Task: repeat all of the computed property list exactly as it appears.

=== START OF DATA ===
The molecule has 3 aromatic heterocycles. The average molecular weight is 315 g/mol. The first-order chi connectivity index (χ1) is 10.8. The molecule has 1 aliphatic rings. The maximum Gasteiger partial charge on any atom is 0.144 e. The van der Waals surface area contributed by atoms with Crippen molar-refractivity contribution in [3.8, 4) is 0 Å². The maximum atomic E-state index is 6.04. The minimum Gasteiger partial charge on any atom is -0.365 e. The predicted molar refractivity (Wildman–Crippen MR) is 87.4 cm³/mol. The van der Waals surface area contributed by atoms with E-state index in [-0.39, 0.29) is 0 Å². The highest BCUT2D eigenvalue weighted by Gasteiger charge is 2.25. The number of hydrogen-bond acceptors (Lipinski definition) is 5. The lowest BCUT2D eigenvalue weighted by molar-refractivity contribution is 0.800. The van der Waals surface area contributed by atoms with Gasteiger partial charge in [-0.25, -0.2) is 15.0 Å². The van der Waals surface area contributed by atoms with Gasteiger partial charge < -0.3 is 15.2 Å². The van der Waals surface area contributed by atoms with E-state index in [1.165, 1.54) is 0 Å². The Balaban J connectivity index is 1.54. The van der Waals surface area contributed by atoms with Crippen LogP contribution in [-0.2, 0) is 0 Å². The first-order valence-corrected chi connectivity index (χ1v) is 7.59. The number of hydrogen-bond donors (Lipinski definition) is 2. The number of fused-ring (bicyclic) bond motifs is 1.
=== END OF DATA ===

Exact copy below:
The molecule has 3 aromatic heterocycles. The average molecular weight is 315 g/mol. The first-order chi connectivity index (χ1) is 10.8. The molecule has 1 aliphatic rings. The maximum Gasteiger partial charge on any atom is 0.144 e. The van der Waals surface area contributed by atoms with Crippen molar-refractivity contribution in [3.8, 4) is 0 Å². The maximum atomic E-state index is 6.04. The minimum Gasteiger partial charge on any atom is -0.365 e. The predicted molar refractivity (Wildman–Crippen MR) is 87.4 cm³/mol. The van der Waals surface area contributed by atoms with E-state index in [-0.39, 0.29) is 0 Å². The highest BCUT2D eigenvalue weighted by Gasteiger charge is 2.25. The number of hydrogen-bond acceptors (Lipinski definition) is 5. The lowest BCUT2D eigenvalue weighted by molar-refractivity contribution is 0.800. The van der Waals surface area contributed by atoms with Gasteiger partial charge in [-0.25, -0.2) is 15.0 Å². The van der Waals surface area contributed by atoms with Gasteiger partial charge < -0.3 is 15.2 Å². The van der Waals surface area contributed by atoms with E-state index in [1.165, 1.54) is 0 Å². The Balaban J connectivity index is 1.54. The van der Waals surface area contributed by atoms with Crippen LogP contribution in [-0.2, 0) is 0 Å². The first-order valence-corrected chi connectivity index (χ1v) is 7.59. The number of hydrogen-bond donors (Lipinski definition) is 2. The number of fused-ring (bicyclic) bond motifs is 1.